UPDATED 11:42 AM PT — Wednesday, June 16, 2020
Senate Republicans have introduced a bill on police reform to address national unrest, which stemmed from the killing of African American George Floyd.
“This issue continues and that’s why its so important for us to say that we hear you, we’re listening to your concerns,” said Sen. Tim Scott (R-S.C.) who has spearheaded the legislation.
The bill was introduced Wednesday morning and focused on three major areas. First, it would start by holding officers accountable for their actions by creating a database for violent offenses by law enforcement. The law would also require departments to report all encounters that resulted in injury or death of a person in custody to the FBI.
“Data collection or the information is making sure that when serious bodily injury occurs or death, that all of that information is reported to the FBI,” Scott explained. “Today only 40% of the departments report that information to the FBI. ”
That database would also help special commissions study the relationship between police and black men to improve the agencies practices. Additionally, it would change department protocols. Officers would no longer be allowed to use chokeholds on suspects and the government would reduce funding for departments who continued to allow the maneuver.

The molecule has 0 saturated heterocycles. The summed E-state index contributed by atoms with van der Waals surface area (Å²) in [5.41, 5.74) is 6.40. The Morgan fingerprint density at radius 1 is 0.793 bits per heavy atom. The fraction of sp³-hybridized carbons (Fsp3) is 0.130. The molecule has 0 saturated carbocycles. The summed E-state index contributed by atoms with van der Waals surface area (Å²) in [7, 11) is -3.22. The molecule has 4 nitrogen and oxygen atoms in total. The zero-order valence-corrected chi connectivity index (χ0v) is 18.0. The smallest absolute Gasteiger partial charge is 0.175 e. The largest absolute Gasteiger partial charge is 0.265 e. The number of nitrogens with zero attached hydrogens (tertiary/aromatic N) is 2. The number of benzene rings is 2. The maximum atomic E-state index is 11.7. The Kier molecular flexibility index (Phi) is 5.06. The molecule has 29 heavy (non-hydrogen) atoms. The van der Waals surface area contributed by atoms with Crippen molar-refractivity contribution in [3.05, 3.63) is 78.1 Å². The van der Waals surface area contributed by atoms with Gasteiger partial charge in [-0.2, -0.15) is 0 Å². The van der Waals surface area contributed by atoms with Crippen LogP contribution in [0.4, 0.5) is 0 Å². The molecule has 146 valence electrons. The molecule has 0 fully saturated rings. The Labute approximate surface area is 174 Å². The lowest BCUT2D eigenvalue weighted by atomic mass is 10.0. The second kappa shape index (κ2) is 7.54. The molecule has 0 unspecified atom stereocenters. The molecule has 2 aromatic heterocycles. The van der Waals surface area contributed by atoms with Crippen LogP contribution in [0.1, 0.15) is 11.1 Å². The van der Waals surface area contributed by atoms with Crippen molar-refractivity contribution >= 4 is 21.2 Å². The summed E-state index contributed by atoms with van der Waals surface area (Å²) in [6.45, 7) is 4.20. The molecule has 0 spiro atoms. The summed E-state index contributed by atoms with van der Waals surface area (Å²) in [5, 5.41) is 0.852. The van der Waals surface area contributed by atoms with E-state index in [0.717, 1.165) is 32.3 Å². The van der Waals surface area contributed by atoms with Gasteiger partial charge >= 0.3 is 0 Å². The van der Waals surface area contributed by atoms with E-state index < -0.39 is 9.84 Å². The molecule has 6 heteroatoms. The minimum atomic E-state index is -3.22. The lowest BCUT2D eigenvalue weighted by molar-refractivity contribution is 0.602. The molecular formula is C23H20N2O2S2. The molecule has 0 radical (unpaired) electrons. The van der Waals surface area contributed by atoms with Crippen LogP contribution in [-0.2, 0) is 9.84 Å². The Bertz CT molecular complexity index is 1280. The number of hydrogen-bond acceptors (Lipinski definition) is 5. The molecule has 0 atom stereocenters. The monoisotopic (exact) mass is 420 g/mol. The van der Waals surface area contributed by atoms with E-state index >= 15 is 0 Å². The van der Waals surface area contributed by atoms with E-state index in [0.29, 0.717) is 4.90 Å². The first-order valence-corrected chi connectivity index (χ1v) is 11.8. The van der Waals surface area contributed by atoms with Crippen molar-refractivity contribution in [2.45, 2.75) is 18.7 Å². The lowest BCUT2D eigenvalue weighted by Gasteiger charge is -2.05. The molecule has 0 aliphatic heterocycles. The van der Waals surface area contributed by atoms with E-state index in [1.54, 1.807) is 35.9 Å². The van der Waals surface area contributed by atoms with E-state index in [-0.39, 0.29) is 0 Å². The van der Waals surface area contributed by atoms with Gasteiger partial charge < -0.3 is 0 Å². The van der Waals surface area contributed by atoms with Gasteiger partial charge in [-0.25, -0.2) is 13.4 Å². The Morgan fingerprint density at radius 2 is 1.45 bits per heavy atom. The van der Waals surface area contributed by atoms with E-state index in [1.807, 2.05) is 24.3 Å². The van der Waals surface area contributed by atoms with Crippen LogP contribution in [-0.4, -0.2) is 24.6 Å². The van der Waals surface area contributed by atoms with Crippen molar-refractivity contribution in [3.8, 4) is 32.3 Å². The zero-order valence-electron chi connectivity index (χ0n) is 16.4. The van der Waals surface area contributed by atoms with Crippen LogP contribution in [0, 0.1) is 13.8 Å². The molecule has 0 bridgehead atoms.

It’s time for Congress to come together to address injustices in our criminal justice system and improve the relationship between communities and law enforcement. Proud to co-sponsor @SenatorTimScott‘s #JUSTICEAct to provide commonsense reforms. #CJReformhttps://t.co/ZoTrW9zJJC
— Senator Thom Tillis (@SenThomTillis) June 17, 2020
Finally, the bill looks to increase grants for agencies to equip every officer with a body camera. The additional funding would also make more resources like de-escalation training available in hopes of making encounters with officers safer.
“Once we have the information and we can then turn to the training that is necessary to deescalate situation…the duty to intervene…not standing there watching an officer with his knee on the neck, but intervening in these situations…we can train our officers better,” said Scott.
Democrat lawmakers unveiled a more stern version of the bill last week, but Senate Majority Leader Mitch McConnell vowed to kill it upon arrival to the Senate. Instead, he urged Democrats to support the GOP drafted measure, which he said proves the country can support both black Americans and law enforcement.
“Our Democratic friends, if they wanna make a law and not just a point, I hope they will join us in getting on the bill and trying to move forward in the way the Senate moves forward when it tries to actually get an outcome,” Mcconnell stated.
Meanwhile, a vote on Scott’s proposal is set to take place sometime next week.
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